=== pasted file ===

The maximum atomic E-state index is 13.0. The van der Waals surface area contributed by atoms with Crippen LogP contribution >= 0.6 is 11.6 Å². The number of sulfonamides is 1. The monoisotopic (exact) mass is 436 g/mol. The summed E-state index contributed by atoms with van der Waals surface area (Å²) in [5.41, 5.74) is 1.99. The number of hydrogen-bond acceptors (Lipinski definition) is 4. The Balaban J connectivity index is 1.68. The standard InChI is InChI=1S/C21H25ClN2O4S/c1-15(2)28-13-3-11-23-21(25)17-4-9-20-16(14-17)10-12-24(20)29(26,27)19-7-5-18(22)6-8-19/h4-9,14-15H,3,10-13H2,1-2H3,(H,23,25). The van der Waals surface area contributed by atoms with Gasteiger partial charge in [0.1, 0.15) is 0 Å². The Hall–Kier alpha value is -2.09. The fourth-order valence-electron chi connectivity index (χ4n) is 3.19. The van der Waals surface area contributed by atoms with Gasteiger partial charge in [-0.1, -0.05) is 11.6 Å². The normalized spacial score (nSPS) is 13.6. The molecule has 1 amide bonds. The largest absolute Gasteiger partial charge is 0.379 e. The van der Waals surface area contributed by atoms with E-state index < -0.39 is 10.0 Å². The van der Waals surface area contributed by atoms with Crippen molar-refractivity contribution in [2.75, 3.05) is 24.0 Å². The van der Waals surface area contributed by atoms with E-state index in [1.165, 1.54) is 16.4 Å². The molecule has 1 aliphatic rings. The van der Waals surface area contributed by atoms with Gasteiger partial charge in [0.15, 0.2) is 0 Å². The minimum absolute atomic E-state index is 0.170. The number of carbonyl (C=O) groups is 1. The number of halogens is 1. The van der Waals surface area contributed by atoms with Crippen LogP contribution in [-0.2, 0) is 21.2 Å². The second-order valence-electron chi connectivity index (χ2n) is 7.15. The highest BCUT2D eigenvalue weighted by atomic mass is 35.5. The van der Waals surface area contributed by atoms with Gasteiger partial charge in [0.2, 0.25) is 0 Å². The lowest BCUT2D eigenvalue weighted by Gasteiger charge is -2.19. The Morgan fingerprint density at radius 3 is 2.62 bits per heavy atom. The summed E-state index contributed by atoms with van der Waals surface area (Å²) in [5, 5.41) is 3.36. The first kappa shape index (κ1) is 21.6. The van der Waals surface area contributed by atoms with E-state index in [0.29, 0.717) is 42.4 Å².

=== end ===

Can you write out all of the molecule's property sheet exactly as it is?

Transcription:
The maximum atomic E-state index is 13.0. The van der Waals surface area contributed by atoms with Crippen LogP contribution >= 0.6 is 11.6 Å². The number of sulfonamides is 1. The monoisotopic (exact) mass is 436 g/mol. The summed E-state index contributed by atoms with van der Waals surface area (Å²) in [5.41, 5.74) is 1.99. The number of hydrogen-bond acceptors (Lipinski definition) is 4. The Balaban J connectivity index is 1.68. The standard InChI is InChI=1S/C21H25ClN2O4S/c1-15(2)28-13-3-11-23-21(25)17-4-9-20-16(14-17)10-12-24(20)29(26,27)19-7-5-18(22)6-8-19/h4-9,14-15H,3,10-13H2,1-2H3,(H,23,25). The van der Waals surface area contributed by atoms with Gasteiger partial charge in [0.1, 0.15) is 0 Å². The Hall–Kier alpha value is -2.09. The fourth-order valence-electron chi connectivity index (χ4n) is 3.19. The van der Waals surface area contributed by atoms with Gasteiger partial charge in [-0.1, -0.05) is 11.6 Å². The normalized spacial score (nSPS) is 13.6. The molecule has 1 amide bonds. The largest absolute Gasteiger partial charge is 0.379 e. The van der Waals surface area contributed by atoms with E-state index < -0.39 is 10.0 Å². The van der Waals surface area contributed by atoms with Crippen molar-refractivity contribution in [2.75, 3.05) is 24.0 Å². The van der Waals surface area contributed by atoms with E-state index in [1.165, 1.54) is 16.4 Å². The molecule has 1 aliphatic rings. The van der Waals surface area contributed by atoms with Gasteiger partial charge in [0.15, 0.2) is 0 Å². The minimum absolute atomic E-state index is 0.170. The number of carbonyl (C=O) groups is 1. The number of halogens is 1. The van der Waals surface area contributed by atoms with Crippen LogP contribution in [-0.2, 0) is 21.2 Å². The second-order valence-electron chi connectivity index (χ2n) is 7.15. The highest BCUT2D eigenvalue weighted by atomic mass is 35.5. The van der Waals surface area contributed by atoms with Gasteiger partial charge in [0.2, 0.25) is 0 Å². The lowest BCUT2D eigenvalue weighted by Gasteiger charge is -2.19. The Morgan fingerprint density at radius 3 is 2.62 bits per heavy atom. The summed E-state index contributed by atoms with van der Waals surface area (Å²) in [5, 5.41) is 3.36. The first kappa shape index (κ1) is 21.6. The van der Waals surface area contributed by atoms with E-state index in [0.29, 0.717) is 42.4 Å².